Blogs

Social Innovation in Science

How do we grow the science community as an inclusive, creative, joyous and productive enterprise for those who choose to work in it?

The meaning of cake

To do improvisational theater together, one has to build an environment in which it is okay for adults to be silly and weird with one another. It is risky to play in professional settings. We work years on creating our professional character and to do something that is counter to that character is to take a risk. An important quality of risk-forward environments is being able to fail.

Spotlight on an improvscientist: Neil Bardhan

Neil Bardhan is a workshop leader and designer with improvscience. He has his own consulting company, Bardhan Consulting, in which he offers related, yet distinct, services.

Change relations of race and science: Black history

I have always wanted to be a scientist in a position to counter the misuse of science or science-like studies. Although I did not know of his work at the time, I wanted to be my version of Clair Patterson (Cosmos: A Spacetime Odyssey). For me, there were two scientific “misuses” that shaped my desire for a scientific career: The Mismeasure of Man, by Stephen J.

Change relations of race and science: Hidden Figures

I speak to diverse audiences around the country. One audience is the Africana Lecture Series led by Dr. Christina Baker at Sonoma State University (SSU). The series was created in memory of my father, LeVell Holmes, Ph.D., who began the Ethnic Studies program at SSU in 1968.

What Do You Mean by Science Communication?

Science Communication: it’s a phrase that has developed into a field and a call to action within communities of science. Yet, many wonder and debate: what is science communication? The answer depends on who you ask and who you play/work with.

Great Scientists Play!

Seeking Innovation? Learn to play!

As I prepared my talk for Cracking the Workplace Communication Code with the Massachusetts Association of Women in Science, I came upon a wonderful surprise while looking for an example of small group authored papers from the 60's. The current discussion of "the future of research" calls for a return to a time of small labs and groups—a time when high caliber scientists, inspiring and collaborating with one another, produced exciting scientific breakthroughs.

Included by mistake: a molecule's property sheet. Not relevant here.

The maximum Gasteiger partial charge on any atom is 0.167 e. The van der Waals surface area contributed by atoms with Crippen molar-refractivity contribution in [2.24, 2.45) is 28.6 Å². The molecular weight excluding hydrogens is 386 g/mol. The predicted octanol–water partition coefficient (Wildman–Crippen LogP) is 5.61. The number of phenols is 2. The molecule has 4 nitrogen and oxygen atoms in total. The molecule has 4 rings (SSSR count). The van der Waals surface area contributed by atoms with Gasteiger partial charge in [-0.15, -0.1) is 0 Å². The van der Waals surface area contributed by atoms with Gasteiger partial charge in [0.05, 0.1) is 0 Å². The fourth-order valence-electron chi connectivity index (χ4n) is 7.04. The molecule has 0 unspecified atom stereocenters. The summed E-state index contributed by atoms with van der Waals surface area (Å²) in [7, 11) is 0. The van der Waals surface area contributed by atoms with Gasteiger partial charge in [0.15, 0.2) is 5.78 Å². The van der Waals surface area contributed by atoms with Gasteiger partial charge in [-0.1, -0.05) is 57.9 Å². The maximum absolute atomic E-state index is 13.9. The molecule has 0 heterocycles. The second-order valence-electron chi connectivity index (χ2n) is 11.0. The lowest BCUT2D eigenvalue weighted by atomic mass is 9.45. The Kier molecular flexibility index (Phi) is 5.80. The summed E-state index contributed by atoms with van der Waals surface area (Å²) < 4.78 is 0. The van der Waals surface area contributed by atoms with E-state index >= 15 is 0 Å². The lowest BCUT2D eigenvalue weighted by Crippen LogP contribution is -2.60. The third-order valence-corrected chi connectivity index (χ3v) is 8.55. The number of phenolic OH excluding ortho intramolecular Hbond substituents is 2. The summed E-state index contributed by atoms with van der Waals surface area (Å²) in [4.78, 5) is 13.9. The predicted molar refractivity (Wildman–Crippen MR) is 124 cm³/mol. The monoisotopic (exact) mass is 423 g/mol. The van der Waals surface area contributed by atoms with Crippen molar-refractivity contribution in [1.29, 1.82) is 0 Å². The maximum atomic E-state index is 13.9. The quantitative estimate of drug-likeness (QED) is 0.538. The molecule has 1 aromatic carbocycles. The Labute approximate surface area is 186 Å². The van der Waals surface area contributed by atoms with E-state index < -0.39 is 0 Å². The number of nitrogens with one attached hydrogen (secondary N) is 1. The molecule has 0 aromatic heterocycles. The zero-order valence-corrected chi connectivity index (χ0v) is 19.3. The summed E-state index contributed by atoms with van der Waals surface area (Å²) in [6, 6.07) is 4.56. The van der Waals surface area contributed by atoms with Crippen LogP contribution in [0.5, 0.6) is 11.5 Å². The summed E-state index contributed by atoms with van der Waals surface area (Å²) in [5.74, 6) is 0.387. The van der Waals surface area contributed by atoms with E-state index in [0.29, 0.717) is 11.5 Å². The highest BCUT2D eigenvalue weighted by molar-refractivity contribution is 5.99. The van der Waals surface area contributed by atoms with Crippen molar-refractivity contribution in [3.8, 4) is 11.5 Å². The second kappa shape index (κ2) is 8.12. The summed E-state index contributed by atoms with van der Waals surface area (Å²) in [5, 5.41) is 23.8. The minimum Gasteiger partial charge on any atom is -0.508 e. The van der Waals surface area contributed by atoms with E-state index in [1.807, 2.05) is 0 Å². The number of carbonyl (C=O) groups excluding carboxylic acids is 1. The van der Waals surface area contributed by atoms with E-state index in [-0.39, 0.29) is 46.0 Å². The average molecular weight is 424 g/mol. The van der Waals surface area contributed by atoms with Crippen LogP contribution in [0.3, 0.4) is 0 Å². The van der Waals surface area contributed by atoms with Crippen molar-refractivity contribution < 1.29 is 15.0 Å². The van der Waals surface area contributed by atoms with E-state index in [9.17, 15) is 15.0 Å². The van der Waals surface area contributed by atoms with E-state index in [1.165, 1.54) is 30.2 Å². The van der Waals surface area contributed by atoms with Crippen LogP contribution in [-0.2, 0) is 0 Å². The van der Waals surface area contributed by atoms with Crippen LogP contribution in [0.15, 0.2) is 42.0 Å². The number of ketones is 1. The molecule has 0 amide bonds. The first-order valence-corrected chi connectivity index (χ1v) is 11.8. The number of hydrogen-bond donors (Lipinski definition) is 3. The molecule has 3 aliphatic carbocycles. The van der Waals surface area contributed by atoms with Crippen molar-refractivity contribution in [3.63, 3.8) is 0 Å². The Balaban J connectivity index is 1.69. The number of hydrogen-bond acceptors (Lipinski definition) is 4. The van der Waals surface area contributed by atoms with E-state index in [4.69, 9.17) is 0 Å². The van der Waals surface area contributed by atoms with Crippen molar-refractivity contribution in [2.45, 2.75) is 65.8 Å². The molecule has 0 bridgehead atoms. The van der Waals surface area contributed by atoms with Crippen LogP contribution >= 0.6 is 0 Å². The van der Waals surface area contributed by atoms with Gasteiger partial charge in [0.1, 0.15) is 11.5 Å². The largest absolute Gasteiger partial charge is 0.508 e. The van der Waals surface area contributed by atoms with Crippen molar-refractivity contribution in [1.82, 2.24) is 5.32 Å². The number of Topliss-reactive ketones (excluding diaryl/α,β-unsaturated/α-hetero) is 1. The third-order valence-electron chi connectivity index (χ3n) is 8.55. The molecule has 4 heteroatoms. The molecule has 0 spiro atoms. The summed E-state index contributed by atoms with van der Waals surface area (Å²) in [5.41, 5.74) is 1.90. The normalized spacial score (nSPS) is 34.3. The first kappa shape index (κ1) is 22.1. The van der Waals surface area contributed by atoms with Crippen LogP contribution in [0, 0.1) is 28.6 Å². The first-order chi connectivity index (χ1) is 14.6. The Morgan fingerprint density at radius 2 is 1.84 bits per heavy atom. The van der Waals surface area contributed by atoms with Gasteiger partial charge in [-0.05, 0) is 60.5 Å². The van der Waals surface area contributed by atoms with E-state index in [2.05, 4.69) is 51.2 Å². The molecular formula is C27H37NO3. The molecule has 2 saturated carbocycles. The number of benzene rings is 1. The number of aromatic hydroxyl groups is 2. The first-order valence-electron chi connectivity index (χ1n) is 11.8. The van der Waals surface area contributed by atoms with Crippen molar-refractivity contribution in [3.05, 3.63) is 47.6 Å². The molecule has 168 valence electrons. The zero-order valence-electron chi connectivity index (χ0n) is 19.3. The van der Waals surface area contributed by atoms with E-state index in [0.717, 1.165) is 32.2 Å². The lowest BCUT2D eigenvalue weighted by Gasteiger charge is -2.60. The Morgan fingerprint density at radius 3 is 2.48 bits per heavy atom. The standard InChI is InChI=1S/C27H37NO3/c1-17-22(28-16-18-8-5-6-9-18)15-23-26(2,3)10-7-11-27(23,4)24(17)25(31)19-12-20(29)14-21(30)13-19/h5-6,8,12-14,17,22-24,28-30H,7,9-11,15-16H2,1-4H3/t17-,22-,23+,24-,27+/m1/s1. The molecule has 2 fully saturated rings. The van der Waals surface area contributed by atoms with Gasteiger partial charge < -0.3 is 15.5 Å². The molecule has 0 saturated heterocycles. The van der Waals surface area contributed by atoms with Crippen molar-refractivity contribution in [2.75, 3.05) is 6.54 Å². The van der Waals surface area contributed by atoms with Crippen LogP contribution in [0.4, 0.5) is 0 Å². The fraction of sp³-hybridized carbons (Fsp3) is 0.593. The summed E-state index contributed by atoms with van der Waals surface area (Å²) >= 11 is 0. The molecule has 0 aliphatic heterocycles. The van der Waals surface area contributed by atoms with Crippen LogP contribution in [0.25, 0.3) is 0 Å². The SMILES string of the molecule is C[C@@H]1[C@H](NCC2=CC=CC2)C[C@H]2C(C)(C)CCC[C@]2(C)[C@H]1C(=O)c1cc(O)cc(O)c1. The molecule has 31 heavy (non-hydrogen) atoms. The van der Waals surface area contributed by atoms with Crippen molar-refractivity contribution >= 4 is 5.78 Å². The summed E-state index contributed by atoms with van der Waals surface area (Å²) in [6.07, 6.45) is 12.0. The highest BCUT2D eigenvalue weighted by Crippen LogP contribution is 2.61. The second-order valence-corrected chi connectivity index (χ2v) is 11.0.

CESTEMER 2017 Exceeds Expectations!

For this innovative bi-annual conference, we always create an environment that is warm and curious—one that nurtures play and connection. This year, we seemed to create an experience of joy quickly. One participant arrived at the conference doors before they opened, saying, “I’m so excited—I can’t believe I found this.” As each person arrived, there seemed to be an expression of excitement and gratitude for simply being present.

What do the Boston Philharmonic and BU Bioinformatics have to do with one another? Ilija Dukovski

Ilija Dukovski, a physicist turned bioinformatician after years in industry, began his Boston University seminar class with the TED Talk by Benjamin Zander conductor of the Boston Philharmonic Orchestra. Ilija spoke with interest and excitement as he shared collegially with students in the first class. “I don’t want to give you a recipe. I thought we would look at an excellent talk together and say what we think. So you can develop your own talks.”

How to talk and build diverse science communities: Listen.

What do you mean "listen"? It’s a counter intuitive lesson and one that’s been reported to improve how you talk with others. Recently, Alan Alda on the Science Friday podcast, noted that to be a better communicator, you need to listen. He says, “[listen] even better than the person you’re speaking with’.

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